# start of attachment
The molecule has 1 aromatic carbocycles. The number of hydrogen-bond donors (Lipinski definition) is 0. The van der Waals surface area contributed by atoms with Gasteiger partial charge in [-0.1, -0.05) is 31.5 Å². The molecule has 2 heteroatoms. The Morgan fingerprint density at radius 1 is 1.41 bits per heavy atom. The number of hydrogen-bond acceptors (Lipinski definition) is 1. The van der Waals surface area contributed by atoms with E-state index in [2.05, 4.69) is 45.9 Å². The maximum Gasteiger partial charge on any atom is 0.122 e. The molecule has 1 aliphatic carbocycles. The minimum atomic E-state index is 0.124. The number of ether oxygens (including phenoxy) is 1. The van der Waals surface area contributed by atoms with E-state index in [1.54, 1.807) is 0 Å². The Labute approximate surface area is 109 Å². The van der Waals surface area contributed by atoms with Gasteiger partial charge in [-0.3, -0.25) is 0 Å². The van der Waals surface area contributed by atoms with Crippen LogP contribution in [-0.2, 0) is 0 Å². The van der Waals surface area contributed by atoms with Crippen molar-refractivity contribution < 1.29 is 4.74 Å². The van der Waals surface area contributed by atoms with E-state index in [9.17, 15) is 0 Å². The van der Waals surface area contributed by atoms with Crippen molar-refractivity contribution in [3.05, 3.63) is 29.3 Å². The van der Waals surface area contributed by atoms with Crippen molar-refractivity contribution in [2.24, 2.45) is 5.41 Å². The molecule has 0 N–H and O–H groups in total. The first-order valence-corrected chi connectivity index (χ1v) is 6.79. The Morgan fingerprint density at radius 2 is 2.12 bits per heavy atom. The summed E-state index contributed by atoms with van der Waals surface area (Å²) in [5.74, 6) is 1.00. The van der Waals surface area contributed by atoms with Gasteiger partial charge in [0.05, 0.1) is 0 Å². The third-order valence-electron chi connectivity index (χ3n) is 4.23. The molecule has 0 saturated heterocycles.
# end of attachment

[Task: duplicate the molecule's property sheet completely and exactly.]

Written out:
The molecule has 1 aromatic carbocycles. The number of hydrogen-bond donors (Lipinski definition) is 0. The van der Waals surface area contributed by atoms with Gasteiger partial charge in [-0.1, -0.05) is 31.5 Å². The molecule has 2 heteroatoms. The Morgan fingerprint density at radius 1 is 1.41 bits per heavy atom. The number of hydrogen-bond acceptors (Lipinski definition) is 1. The van der Waals surface area contributed by atoms with E-state index in [2.05, 4.69) is 45.9 Å². The maximum Gasteiger partial charge on any atom is 0.122 e. The molecule has 1 aliphatic carbocycles. The minimum atomic E-state index is 0.124. The number of ether oxygens (including phenoxy) is 1. The van der Waals surface area contributed by atoms with E-state index in [1.54, 1.807) is 0 Å². The Labute approximate surface area is 109 Å². The van der Waals surface area contributed by atoms with Gasteiger partial charge in [-0.3, -0.25) is 0 Å². The van der Waals surface area contributed by atoms with Crippen LogP contribution in [-0.2, 0) is 0 Å². The van der Waals surface area contributed by atoms with Crippen molar-refractivity contribution < 1.29 is 4.74 Å². The van der Waals surface area contributed by atoms with E-state index in [9.17, 15) is 0 Å². The van der Waals surface area contributed by atoms with Crippen molar-refractivity contribution in [3.05, 3.63) is 29.3 Å². The van der Waals surface area contributed by atoms with Crippen molar-refractivity contribution in [2.24, 2.45) is 5.41 Å². The molecule has 0 N–H and O–H groups in total. The first-order valence-corrected chi connectivity index (χ1v) is 6.79. The Morgan fingerprint density at radius 2 is 2.12 bits per heavy atom. The summed E-state index contributed by atoms with van der Waals surface area (Å²) in [5.74, 6) is 1.00. The van der Waals surface area contributed by atoms with Gasteiger partial charge in [0.05, 0.1) is 0 Å². The third-order valence-electron chi connectivity index (χ3n) is 4.23. The molecule has 0 saturated heterocycles.